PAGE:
All 14 residents -- at an average age of 30 -- were observed during a primary-care clinic visit at least once before the theater training and again at least once after the course. Another six residents received no theater training but had similar evaluations.
The researchers found that, in almost all respects, residents exposed to theater training were appreciably better at communicating with their patients than they had been before the training. Theatrically trained residents scored significantly better post-workshops in almost every aspect of empathy skills than their non-trained colleagues.
Although more research is needed, the team called for the creation of courses for medical students that stress the value of developing empathy skills.
"Right now, doctor-patient interactions are often very fact-based," noted Dow. "But there's a lot of emotion and nuance that is also part of that communication, and that is really the art of medicine -- rather than the technical aspect of what doctors do."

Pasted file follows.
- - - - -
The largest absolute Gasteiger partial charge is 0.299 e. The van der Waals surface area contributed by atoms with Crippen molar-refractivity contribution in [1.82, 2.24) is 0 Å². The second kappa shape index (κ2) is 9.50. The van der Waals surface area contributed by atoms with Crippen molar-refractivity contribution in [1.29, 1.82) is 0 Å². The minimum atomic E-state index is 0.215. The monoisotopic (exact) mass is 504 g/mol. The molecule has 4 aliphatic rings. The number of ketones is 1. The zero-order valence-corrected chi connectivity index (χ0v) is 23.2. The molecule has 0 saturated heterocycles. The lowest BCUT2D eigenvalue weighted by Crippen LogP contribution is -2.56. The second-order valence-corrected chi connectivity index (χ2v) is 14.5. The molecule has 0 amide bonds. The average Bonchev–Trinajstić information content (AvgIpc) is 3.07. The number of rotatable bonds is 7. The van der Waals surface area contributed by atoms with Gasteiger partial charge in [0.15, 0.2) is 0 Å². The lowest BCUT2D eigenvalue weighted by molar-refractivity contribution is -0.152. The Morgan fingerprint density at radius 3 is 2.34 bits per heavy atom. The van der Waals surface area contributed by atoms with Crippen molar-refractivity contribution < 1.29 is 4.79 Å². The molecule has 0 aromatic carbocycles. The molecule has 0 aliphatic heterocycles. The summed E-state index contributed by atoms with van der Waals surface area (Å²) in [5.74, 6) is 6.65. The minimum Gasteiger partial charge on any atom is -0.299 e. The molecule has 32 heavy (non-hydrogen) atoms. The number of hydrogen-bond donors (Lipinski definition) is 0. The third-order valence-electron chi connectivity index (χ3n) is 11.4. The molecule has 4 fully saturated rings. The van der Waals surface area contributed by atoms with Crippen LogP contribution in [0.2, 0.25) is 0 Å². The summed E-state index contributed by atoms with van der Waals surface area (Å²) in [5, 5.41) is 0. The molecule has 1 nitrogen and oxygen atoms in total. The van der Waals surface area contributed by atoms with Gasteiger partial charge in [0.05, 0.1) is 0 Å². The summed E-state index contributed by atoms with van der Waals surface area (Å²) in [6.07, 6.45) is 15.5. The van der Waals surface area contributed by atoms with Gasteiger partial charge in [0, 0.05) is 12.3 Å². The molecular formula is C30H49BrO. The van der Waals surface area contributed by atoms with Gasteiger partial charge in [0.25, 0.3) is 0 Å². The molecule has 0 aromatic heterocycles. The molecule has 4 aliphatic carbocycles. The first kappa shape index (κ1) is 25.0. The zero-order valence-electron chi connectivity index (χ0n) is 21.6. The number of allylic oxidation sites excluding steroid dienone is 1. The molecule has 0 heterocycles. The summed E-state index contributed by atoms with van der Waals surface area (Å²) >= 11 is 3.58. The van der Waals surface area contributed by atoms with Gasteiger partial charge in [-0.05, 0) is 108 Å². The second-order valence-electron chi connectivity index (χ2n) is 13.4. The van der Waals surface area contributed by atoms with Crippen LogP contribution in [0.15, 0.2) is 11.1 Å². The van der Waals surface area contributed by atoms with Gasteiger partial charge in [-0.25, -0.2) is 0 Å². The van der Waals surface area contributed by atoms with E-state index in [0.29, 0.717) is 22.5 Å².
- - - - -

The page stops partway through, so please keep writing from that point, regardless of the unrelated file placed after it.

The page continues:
"And there's also the idea of being present in the moment with the patient, which is a difficult task," he acknowledged. "As a physician, you're going to be talking to that patient and worried about another patient who's much sicker, and you're going to be getting paged, and worried about all your personal things, work and non-work demands. But doctors need to realize that, and say 'OK, when I'm in front of a patient, I need to belong to that patient and be present with them, and then I can worry about that stuff later.'"
"Because," added Dow, "we know that focusing and understanding the emotion and the viewpoint of the patient leads to all sorts of better things. You get better information, you form stronger relationships, patients are more likely to listen to you -- get the prescriptions fi
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